In a darkened room, hovering caregivers eye sleeping infants, their projected 88-year lives beginning with burps and yawns in a safe and pretty place.
It's Fairy Tale Week here, and the older children hear stories about magical kingdoms where dreams come true.
"This neighborhood is a breath of fresh air," says Anna Marie Kambouris, the center's assistant director. "People in the parks that we take the kids to are smiling."
In Society Hill/Old City, there's a veneration of old times that compels people to live like folks did 100 years ago, says Stephen Klasko, president and CEO of Thomas Jefferson University, and an area resident.
"My wife and I transport ourselves that way - walking, biking, running, and rarely using our car," Klasko, 62, says. "It's so much healthier."
Good food is close by, he says, with expensive but salubrious choices that can prolong life.
As a doctor, Klasko is aware that this is a privileged enclave with wholesome options, the virtual antithesis of North Philadelphia. "If you grow up in a place where you worry about getting shot," he says, "you're less concerned about what you're eating for breakfast."
That perspective isn't lost on Society Hill resident Sara Caselle, 37, a Philadelphia schoolteacher who has two children, ages 10 and 5, in Little Angels' after-school program.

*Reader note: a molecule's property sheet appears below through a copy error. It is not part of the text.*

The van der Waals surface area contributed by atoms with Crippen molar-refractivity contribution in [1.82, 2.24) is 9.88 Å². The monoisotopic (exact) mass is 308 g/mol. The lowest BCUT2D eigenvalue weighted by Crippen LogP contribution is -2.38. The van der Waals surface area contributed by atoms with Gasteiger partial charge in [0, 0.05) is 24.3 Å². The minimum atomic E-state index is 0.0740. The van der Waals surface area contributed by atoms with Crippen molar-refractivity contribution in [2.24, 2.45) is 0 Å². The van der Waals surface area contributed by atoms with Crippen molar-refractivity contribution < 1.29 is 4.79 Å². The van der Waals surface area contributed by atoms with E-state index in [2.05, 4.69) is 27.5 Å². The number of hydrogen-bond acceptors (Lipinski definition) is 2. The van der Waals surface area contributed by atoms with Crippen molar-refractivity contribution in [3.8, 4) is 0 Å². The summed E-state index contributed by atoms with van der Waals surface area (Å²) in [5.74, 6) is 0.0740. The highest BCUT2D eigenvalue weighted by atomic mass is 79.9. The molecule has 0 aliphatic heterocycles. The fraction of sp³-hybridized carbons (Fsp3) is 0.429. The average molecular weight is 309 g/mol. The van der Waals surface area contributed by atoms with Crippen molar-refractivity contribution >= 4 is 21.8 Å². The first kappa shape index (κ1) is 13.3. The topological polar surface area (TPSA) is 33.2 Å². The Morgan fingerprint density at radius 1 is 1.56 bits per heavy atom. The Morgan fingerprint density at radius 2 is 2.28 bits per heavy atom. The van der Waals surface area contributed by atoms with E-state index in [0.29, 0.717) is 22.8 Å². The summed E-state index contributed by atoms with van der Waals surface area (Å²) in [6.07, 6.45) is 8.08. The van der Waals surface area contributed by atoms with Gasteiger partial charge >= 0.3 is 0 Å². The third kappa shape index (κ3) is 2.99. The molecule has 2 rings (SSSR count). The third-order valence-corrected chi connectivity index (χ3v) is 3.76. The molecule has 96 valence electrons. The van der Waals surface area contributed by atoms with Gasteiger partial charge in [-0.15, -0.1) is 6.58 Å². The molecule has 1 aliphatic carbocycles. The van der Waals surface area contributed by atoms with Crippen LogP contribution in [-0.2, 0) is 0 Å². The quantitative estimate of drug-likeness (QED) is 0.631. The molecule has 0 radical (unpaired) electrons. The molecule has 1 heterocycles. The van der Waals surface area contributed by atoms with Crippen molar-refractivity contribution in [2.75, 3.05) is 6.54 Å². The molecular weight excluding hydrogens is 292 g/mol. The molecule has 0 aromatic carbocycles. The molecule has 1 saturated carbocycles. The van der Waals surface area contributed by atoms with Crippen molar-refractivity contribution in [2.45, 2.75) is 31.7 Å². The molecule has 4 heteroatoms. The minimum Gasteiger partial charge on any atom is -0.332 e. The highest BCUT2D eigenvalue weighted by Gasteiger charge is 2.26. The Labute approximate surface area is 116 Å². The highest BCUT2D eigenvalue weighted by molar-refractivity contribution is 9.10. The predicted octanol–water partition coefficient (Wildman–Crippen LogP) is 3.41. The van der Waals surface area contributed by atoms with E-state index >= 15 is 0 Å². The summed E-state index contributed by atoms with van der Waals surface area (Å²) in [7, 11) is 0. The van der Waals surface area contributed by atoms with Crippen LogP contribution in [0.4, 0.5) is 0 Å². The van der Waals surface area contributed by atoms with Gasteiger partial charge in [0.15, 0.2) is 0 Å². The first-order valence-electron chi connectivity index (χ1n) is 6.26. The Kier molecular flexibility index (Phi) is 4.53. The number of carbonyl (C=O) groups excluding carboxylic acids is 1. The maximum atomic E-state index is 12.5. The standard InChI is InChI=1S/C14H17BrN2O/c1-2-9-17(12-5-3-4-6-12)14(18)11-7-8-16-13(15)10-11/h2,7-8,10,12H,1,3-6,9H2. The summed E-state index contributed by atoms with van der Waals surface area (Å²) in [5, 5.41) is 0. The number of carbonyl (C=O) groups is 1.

"We're not watching over our shoulders here," she said. "We pay a lot to live here so our kids won't have to worry."
What would it take to lengthen North Philly life?
The city has already tried, lowering the obesity rate by 6 percent between 2006 and 2013 in 5- to 18-year-olds in people of color, Chapman says. It's also expanded bike lanes, and made corner stores healthier.
Little things can help. At Penn, epidemiologists cleaned and greened vacant lots in poor areas, and residents reported feeling less stress.
Experts say the city needs higher wages and more buy-in from corporations. That's a problem, according to Don Hinkle-Brown, president and CEO of the Reinvestment Fund, which uses investment strategies to revitalize neighborhoods.
"The Philadelphia corporate sector has been disengaged," he says. "It's so easily within its means to contribute more" to poor areas, but it doesn't. Plus, the city suffers from the exodus of middle-class jobs that aid the suburbs to Philadelphia's detriment, he says, adding, "Places like Conshohocken shouldn't even exist."
Meanwhile, in Fairhill, the hard life grinds on. Aisha Morales, 12, a classmate of Christian O'Hara's at Julia De Burgos Elementary School, says she fears for the lives of her siblings, ages 6 and 4.
Aisha and Christian are among a group of kids being helped by nearby Providence Center, a nonprofit that builds social skills. Aisha remembers being in lockdown at the school last fall five times in seven weeks because of nonfatal shootings.
"It's too much stress," Aisha says. If a bullet were to hit her siblings, "It's going to have me thinking it's my fault."
Kids always speak that way, says Maura Bernt, director of youth programs for Providence: "I can't think of a student not dealing with trauma."
That worry can't lead to a long life. And even a child understands that.
"I would move to a calmer place if I could," Aisha says. "Here, it's just too much to handle."